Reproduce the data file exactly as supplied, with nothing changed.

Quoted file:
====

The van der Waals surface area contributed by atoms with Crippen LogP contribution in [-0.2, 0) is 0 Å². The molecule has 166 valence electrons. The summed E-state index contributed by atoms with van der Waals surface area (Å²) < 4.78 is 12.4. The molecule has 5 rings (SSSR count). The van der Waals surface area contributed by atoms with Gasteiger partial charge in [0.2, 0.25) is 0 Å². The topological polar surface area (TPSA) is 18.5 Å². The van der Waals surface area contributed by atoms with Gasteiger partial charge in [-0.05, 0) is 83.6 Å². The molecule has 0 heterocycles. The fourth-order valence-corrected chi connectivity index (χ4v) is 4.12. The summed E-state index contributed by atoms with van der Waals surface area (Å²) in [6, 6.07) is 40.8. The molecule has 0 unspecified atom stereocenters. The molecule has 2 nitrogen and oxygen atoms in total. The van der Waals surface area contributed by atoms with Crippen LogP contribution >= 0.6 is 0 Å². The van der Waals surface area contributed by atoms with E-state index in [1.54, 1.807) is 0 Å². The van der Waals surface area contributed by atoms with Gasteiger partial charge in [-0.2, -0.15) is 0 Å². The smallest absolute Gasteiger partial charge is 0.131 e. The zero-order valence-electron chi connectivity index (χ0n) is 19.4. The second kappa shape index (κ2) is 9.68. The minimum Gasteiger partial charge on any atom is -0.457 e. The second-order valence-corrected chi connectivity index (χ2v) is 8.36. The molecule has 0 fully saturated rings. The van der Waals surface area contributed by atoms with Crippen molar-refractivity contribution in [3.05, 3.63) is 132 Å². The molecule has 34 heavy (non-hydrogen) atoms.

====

The van der Waals surface area contributed by atoms with Crippen LogP contribution in [-0.2, 0) is 0 Å². The molecule has 166 valence electrons. The summed E-state index contributed by atoms with van der Waals surface area (Å²) < 4.78 is 12.4. The molecule has 5 rings (SSSR count). The van der Waals surface area contributed by atoms with Gasteiger partial charge in [0.2, 0.25) is 0 Å². The topological polar surface area (TPSA) is 18.5 Å². The van der Waals surface area contributed by atoms with Gasteiger partial charge in [-0.05, 0) is 83.6 Å². The molecule has 0 heterocycles. The fourth-order valence-corrected chi connectivity index (χ4v) is 4.12. The summed E-state index contributed by atoms with van der Waals surface area (Å²) in [6, 6.07) is 40.8. The molecule has 0 unspecified atom stereocenters. The molecule has 2 nitrogen and oxygen atoms in total. The van der Waals surface area contributed by atoms with Crippen LogP contribution >= 0.6 is 0 Å². The van der Waals surface area contributed by atoms with E-state index in [1.54, 1.807) is 0 Å². The van der Waals surface area contributed by atoms with Gasteiger partial charge in [-0.2, -0.15) is 0 Å². The smallest absolute Gasteiger partial charge is 0.131 e. The zero-order valence-electron chi connectivity index (χ0n) is 19.4. The second kappa shape index (κ2) is 9.68. The minimum Gasteiger partial charge on any atom is -0.457 e. The second-order valence-corrected chi connectivity index (χ2v) is 8.36. The molecule has 0 fully saturated rings. The van der Waals surface area contributed by atoms with Crippen molar-refractivity contribution in [3.05, 3.63) is 132 Å². The molecule has 34 heavy (non-hydrogen) atoms.